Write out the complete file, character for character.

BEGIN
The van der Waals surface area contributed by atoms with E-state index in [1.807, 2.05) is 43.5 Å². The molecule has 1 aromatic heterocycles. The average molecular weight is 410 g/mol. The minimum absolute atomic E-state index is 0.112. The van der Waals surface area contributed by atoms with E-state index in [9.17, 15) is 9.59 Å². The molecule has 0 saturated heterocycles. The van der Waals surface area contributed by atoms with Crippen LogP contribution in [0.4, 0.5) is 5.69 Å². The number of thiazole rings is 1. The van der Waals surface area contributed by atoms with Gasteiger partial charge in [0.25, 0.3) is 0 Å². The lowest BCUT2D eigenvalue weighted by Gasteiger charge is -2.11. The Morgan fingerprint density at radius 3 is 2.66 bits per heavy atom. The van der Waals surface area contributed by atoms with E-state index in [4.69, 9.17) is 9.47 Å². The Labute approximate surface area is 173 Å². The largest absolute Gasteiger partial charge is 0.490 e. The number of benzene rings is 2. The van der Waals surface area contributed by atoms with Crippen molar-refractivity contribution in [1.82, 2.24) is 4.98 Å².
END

The van der Waals surface area contributed by atoms with E-state index in [1.807, 2.05) is 43.5 Å². The molecule has 1 aromatic heterocycles. The average molecular weight is 410 g/mol. The minimum absolute atomic E-state index is 0.112. The van der Waals surface area contributed by atoms with E-state index in [9.17, 15) is 9.59 Å². The molecule has 0 saturated heterocycles. The van der Waals surface area contributed by atoms with Crippen LogP contribution in [0.4, 0.5) is 5.69 Å². The number of thiazole rings is 1. The van der Waals surface area contributed by atoms with Gasteiger partial charge in [0.25, 0.3) is 0 Å². The lowest BCUT2D eigenvalue weighted by Gasteiger charge is -2.11. The Morgan fingerprint density at radius 3 is 2.66 bits per heavy atom. The van der Waals surface area contributed by atoms with E-state index in [4.69, 9.17) is 9.47 Å². The Labute approximate surface area is 173 Å². The largest absolute Gasteiger partial charge is 0.490 e. The number of benzene rings is 2. The van der Waals surface area contributed by atoms with Crippen molar-refractivity contribution in [1.82, 2.24) is 4.98 Å².